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Chinese Millionaire on Trial for Corruption - 2003-06-11

China's second richest man went on trial Wednesday, facing corruption charges that could send him to prison for many years.

The trial is set in China's gritty northeast city of Shenyang, where Chinese-born Dutch citizen Yang Bin made some $900 million dealing in property, tourism and flowers.

He is accused of bribery, lying to officials about the financial health of his company, and misusing farmland.

A member of his six-member defense team says the trial is likely to last two days.

Mr. Yang was detained last October, only days after he was named to head a free-trade zone for North Korea just across the border from China. North Korea hoped the capitalist-style enclave would rev up the communist country's stagnant economy, in the same way special economic zones have helped invigorate China's fortunes over the past two decades.

However, North Korea appointed Mr. Yang governor of the Sinuiju region, where the free-trade zone was to be built, without consulting China. Some press speculation says the arrest was Beijing's way of expressing its displeasure at being ignored.

But other news reports say Mr. Yang's business practices had attracted official concern and scrutiny before he was named to head the North Korean venture.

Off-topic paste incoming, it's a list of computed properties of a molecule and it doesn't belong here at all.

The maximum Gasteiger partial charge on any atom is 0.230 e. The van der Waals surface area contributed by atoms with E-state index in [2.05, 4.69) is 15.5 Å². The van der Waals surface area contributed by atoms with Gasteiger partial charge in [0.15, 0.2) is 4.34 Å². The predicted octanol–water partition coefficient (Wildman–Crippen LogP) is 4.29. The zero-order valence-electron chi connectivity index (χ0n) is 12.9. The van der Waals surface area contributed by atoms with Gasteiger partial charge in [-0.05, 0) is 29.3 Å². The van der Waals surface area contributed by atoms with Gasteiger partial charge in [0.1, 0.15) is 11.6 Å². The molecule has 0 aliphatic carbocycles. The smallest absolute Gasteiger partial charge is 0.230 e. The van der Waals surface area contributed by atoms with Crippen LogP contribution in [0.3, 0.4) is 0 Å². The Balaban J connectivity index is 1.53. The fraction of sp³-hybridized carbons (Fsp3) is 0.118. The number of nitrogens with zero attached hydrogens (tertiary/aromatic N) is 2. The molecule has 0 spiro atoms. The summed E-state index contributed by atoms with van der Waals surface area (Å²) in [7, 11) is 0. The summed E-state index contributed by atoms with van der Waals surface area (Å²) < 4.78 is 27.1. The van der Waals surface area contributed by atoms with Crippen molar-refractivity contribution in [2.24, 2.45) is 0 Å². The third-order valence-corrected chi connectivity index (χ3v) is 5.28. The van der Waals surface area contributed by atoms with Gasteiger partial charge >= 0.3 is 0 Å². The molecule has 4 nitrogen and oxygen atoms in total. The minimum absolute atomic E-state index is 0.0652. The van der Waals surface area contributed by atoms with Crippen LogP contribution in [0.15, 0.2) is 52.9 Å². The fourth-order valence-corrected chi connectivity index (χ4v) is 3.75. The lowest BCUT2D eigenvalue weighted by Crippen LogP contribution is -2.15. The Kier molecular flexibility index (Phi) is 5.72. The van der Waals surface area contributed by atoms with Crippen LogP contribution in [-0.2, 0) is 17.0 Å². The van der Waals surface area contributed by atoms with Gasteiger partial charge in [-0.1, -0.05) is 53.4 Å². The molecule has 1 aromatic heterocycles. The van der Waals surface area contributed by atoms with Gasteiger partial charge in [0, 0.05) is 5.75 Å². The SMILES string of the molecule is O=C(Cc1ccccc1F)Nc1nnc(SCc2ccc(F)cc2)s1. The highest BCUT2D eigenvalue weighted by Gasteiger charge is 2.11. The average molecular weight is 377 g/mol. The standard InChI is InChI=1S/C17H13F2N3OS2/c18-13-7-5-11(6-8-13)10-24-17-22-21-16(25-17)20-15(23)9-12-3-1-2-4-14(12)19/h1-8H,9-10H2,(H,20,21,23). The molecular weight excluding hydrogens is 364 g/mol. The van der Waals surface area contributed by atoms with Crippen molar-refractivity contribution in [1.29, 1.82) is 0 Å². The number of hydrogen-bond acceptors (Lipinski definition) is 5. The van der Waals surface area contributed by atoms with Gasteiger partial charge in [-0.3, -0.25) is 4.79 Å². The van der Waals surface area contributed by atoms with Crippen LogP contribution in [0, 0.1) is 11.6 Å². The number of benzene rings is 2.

China's Foreign Ministry insists that Mr. Yang's trial is about breaking the law, not politics or personal sensibilities.

Foreign Ministry spokesman Kong Quan says the court's judgment of guilt or innocence will "base everything on facts, and everything according to law."

Mr. Yang's trial coincides with the high profile investigation of Shanghai property tycoon Zhou Zhengyi. He faces questions about allegedly lying to obtain millions of dollars in bank loans for his business operations.

These legal actions against some of China's wealthiest men appear to be an effort by the government to rein in the growing power of the country's entrepreneur class.

At the same time, the leadership is seeking to harness the entrepreneurs' energy. Late last year, fundamental rule changes were made that will allow some capitalists to become members of the Communist Party.